People with outstanding bench warrants in Colorado should contact an attorney as soon as possible. The attorney can file a “motion to quash” the warrant. The court will then schedule a court hearing.
The person named in the warrant usually needs to appear at these warrant quash hearings. The judge will ask for the person’s excuse for missing court, and the criminal defense attorney will argue for lifting the warrant. Judges typically do recall bench warrants at these hearings as long as the person does not have a long history of missing court.
Possibly. If a Colorado judge recalls a bench warrant for a defendant who failed to appear in court, the judge can stiffen that person’s pretrial release conditions. Common conditions include:
Higher bail, or imposing bail if the person was initially granted own recognizance release (a.k.a. OR release, PR bond or signature bond);
No travel orders;
Drug and alcohol testing; and/or
Wearing an electronic monitoring bracelet2
Will I lose my driver’s license for missing court?
Probably. When a judge issues a bench warrant for a no-show, the court informs the Colorado DMV. The DMV will then suspend the person’s license on an OJW hold (short for Outstanding Judgment Warrant). The license will remain suspended until the person can show the court cleared the warrant.3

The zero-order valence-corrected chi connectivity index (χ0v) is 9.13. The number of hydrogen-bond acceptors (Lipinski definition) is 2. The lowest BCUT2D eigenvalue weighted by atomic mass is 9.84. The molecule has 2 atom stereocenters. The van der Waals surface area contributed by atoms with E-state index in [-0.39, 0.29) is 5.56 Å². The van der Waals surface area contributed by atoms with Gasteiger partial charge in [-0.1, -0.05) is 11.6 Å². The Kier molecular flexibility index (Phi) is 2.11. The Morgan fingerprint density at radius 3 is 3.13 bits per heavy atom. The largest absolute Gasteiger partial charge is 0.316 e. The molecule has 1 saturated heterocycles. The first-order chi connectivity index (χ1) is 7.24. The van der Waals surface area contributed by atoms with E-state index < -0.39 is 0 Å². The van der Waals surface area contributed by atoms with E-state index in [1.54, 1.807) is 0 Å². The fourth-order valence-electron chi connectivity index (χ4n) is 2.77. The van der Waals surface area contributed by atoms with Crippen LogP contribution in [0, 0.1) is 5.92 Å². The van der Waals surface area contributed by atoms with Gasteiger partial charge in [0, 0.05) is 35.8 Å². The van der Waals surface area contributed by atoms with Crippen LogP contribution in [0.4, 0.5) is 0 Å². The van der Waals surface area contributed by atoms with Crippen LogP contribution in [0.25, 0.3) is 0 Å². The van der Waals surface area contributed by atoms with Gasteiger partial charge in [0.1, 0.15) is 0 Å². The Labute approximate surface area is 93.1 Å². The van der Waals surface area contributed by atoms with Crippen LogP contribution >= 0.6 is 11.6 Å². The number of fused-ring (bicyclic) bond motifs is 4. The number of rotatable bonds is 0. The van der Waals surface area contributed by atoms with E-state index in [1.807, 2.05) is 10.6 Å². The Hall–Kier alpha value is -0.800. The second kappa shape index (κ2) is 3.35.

Will I be found in contempt of court for missing court?
Yes. Colorado courts hold people in contempt for disobeying court orders, which include the order to show up to future court appearances. Depending on the case, the punishment for being in contempt – aside from issuing a bench warrant – can include
What happens if I was on probation and I miss court?
A condition of being out on probation in Colorado is showing up to all required court hearings. So missing court is technically a probation violation.
Defendants accused of violating their probation are entitled to a probation revocation hearing. Depending on the case and recommendations by the probation officer, the judge may reinstate probation and give the probationer another chance. Sometimes the judge will increase the terms of probation. But in other cases, the judge will revoke probation completely and order the person to serve prison or jail time for the underlying criminal offense.5
Call our DUI and criminal law firm for legal advice.
Our experienced Colorado criminal defense lawyers create attorney-client relationships throughout the state of Colorado, including Denver, Colorado Springs, Greeley, and more.
Disclaimer: Past results do not guarantee future results.
Colorado Revised Statute 16-2-110 CRS (“If a person upon whom a summons or summons and complaint has been served pursuant to this part 1 fails to appear in person or by counsel at the place and time specified therein, a bench warrant may issue for his arrest.“); see also People v. Caro (Colo. 1988) 753 P.2d 196.
Michael Becker has over a quarter-century's worth of experience as an attorney and more than 100 trials under his belt. He is a sought-after legal commentator and is licensed to practice law in Colorado, Nevada, California, and Florida.